Hello ThingSpeak

To finish our twofer week, today's posts all show off ThingSpeak. But since I can't count, and it is Friday, today we have three highlighted posts... :)

An Introduction to ThingSpeak

Introduction

The Internet of Things(IoT) is a system of ‘connected things’. The things generally comprise of an embedded operating system and an ability to communicate with the internet or with the neighboring things. One of the key elements of a generic IoT system that bridges the various ‘things’ is an IoT service. An interesting implication from the ‘things’ comprising the IoT systems is that the things by themselves cannot do anything. At a bare minimum, they should have an ability to connect to other ‘things’. But the real power of IoT is harnessed when the things connect to a ‘service’ either directly or via other ‘things’. In such systems, the service plays the role of an invisible manager by providing capabilities ranging from simple data collection and monitoring to complex data analytics. The below diagram illustrates where an IoT service fits in an IoT ecosystem:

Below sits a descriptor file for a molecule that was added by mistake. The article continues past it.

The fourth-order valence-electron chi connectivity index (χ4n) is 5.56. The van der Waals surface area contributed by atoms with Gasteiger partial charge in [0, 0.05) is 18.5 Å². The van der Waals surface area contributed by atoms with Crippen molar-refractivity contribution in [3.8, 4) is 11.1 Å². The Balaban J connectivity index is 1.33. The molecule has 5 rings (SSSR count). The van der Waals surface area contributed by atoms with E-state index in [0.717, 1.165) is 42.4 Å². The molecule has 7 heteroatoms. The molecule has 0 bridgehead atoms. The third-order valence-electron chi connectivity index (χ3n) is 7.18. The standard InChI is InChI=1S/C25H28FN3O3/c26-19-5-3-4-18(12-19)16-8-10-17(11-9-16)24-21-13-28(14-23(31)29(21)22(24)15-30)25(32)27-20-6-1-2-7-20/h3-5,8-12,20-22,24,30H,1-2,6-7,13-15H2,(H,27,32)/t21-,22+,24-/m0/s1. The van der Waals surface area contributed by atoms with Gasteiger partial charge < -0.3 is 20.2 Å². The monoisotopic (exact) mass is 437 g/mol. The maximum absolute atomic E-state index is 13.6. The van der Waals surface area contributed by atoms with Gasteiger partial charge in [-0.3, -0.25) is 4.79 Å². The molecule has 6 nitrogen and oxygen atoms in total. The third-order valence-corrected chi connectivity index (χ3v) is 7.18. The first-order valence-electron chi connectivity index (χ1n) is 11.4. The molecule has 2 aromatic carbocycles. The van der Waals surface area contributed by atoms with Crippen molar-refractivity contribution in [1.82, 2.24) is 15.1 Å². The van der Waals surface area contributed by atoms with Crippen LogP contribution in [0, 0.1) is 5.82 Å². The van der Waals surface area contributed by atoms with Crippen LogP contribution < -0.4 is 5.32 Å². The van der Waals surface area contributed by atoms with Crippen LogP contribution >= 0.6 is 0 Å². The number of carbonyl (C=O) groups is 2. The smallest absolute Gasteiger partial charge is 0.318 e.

image

One such IoT application platform that offers a wide variety of analysis, monitoring and counter-action capabilities is ‘ThingSpeak’. Let us consider ThingSpeak in detail.

What is ThingSpeak

ThingSpeak is a platform providing various services exclusively targeted for building IoT applications. It offers the capabilities of real-time data collection, visualizing the collected data in the form of charts, ability to create plugins and apps for collaborating with web services, social network and other APIs. We will consider each of these features in detail below.

The core element of ThingSpeak is a ‘ThingSpeak Channel’. A channel stores the data that we send to ThingSpeak and comprises of the below elements:

  • 8 fields for storing data of any type - These can be used to store the data from a sensor or from an embedded device.
  • 3 location fields - Can be used to store the latitude, longitude and the elevation. These are very useful for tracking a moving device.
  • 1 status field - A short message to describe the data stored in the channel.